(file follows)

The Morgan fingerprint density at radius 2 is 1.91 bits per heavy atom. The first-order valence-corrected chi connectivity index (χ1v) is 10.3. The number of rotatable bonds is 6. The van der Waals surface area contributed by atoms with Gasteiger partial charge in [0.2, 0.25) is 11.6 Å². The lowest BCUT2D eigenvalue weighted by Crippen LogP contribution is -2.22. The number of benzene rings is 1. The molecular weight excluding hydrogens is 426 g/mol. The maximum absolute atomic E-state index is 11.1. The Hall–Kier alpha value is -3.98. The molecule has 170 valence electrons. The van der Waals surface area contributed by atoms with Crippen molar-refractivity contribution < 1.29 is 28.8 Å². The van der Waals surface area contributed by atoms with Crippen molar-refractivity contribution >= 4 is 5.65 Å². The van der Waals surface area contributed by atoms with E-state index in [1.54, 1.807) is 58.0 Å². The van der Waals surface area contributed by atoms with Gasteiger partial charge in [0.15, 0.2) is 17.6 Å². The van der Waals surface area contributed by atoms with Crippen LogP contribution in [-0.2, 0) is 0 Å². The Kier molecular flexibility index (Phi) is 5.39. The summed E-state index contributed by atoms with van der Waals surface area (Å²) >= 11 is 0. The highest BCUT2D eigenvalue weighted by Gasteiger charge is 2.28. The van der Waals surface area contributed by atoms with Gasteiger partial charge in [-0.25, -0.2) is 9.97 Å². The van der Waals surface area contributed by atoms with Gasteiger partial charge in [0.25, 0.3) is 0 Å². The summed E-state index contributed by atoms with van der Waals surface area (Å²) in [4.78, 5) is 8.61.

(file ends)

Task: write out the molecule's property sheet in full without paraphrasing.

The Morgan fingerprint density at radius 2 is 1.91 bits per heavy atom. The first-order valence-corrected chi connectivity index (χ1v) is 10.3. The number of rotatable bonds is 6. The van der Waals surface area contributed by atoms with Gasteiger partial charge in [0.2, 0.25) is 11.6 Å². The lowest BCUT2D eigenvalue weighted by Crippen LogP contribution is -2.22. The number of benzene rings is 1. The molecular weight excluding hydrogens is 426 g/mol. The maximum absolute atomic E-state index is 11.1. The Hall–Kier alpha value is -3.98. The molecule has 170 valence electrons. The van der Waals surface area contributed by atoms with Crippen molar-refractivity contribution < 1.29 is 28.8 Å². The van der Waals surface area contributed by atoms with Crippen molar-refractivity contribution >= 4 is 5.65 Å². The van der Waals surface area contributed by atoms with E-state index in [1.54, 1.807) is 58.0 Å². The van der Waals surface area contributed by atoms with Gasteiger partial charge in [0.15, 0.2) is 17.6 Å². The van der Waals surface area contributed by atoms with Crippen LogP contribution in [-0.2, 0) is 0 Å². The Kier molecular flexibility index (Phi) is 5.39. The summed E-state index contributed by atoms with van der Waals surface area (Å²) >= 11 is 0. The highest BCUT2D eigenvalue weighted by Gasteiger charge is 2.28. The van der Waals surface area contributed by atoms with Gasteiger partial charge in [-0.25, -0.2) is 9.97 Å². The van der Waals surface area contributed by atoms with Gasteiger partial charge in [0.25, 0.3) is 0 Å². The summed E-state index contributed by atoms with van der Waals surface area (Å²) in [4.78, 5) is 8.61.